Radwa Helmi made history on Saturday as the first female judge to sit on the bench of Egypt’s State Council, a supreme court in the Arab country.
Helmi, who appeared at a courthouse in Cairo, was one of 98 women appointed last year to join the council, one of Egypt’s main judicial bodies, following a decision by President Abdel Fattah al-Sisi .
“March 5 has become another historic day for Egyptian women,” said Maya Morsi, head of the National Women’s Council (NCW).
The move came ahead of March 8 International Women’s Day.
Women in Egypt, the most populous Arab country, have struggled for years to secure their rights.
Egypt has hundreds of female lawyers, but it took decades for one to climb the judicial ladder and become a judge.
The first was Tahany al-Gebaly, who was appointed to the Supreme Court of Egypt in 2003.
Gebaly held that position for ten years before being removed in 2012 by then-Islamic President Mohamed Morsi.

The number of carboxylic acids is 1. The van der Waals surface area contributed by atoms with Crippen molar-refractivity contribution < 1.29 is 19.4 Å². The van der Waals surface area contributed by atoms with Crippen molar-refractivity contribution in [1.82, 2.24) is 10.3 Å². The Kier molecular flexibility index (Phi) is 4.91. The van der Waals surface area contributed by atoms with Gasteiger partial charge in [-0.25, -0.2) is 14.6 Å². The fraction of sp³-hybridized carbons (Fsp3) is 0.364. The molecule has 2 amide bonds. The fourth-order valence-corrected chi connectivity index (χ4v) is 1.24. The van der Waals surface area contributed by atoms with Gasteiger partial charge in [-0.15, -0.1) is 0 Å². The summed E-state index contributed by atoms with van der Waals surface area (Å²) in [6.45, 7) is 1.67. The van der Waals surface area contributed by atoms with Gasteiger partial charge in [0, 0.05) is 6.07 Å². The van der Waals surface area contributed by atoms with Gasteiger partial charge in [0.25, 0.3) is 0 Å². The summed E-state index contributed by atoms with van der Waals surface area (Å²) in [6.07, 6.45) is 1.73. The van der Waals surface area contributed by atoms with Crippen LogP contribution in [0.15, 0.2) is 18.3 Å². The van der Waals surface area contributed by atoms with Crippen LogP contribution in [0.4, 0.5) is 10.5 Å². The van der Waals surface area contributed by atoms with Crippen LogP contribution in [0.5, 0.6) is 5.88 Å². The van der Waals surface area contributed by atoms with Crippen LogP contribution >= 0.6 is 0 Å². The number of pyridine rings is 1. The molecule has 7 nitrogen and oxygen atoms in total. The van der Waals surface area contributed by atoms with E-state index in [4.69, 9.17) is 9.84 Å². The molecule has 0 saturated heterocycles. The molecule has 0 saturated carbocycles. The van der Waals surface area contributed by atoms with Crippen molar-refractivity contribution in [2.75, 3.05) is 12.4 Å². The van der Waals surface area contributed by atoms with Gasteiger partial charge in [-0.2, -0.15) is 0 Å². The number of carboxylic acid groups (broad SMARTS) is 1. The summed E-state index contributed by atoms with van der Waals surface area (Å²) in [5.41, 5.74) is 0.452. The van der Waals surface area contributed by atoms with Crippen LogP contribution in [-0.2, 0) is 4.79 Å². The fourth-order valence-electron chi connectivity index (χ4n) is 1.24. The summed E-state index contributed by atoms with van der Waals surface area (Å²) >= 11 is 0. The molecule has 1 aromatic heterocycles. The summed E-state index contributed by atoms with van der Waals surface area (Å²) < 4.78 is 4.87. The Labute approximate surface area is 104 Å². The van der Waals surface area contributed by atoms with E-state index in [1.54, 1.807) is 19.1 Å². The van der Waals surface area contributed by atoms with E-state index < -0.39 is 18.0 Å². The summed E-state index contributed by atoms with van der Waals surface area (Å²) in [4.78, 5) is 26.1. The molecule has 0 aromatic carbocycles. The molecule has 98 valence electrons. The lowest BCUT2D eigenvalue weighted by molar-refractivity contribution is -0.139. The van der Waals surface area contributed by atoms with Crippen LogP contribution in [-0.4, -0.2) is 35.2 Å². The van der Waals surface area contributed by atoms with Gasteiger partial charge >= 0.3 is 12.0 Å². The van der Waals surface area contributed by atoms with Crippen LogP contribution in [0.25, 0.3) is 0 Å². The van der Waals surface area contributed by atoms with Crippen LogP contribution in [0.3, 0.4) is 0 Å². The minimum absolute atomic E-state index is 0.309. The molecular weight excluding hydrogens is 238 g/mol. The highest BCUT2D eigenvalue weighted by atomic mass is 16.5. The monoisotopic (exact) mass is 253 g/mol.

While no law prohibits women from being judges in Egypt, the judiciary in the conservative Muslim-majority country has traditionally been a male domain.
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The State Council was established in 1946 as an independent body that mainly rules in administrative and disciplinary disputes.
Since the establishment of Egypt as a modern state in the 19th century, women have been marginalized.
Women were given the right to vote and run for public office in 1956, but their personal rights were violated.
Most women have no authority over their children or their personal lives, and this responsibility is often delegated to male guardians, under Islamic Sharia law.
Women currently hold about a quarter of cabinet posts and some 168 seats in the 569-member parliament.
In May 2021, the Grand Imam of the prestigious Al-Azhar, Egypt’s highest Sunni institution, joined the debate.
Sheikh Ahmed al-Tayeb said no religious edict prevents women from holding high positions, traveling alone or having a fair share of inheritance rights.
But he stopped saying that women should have equal rights with men.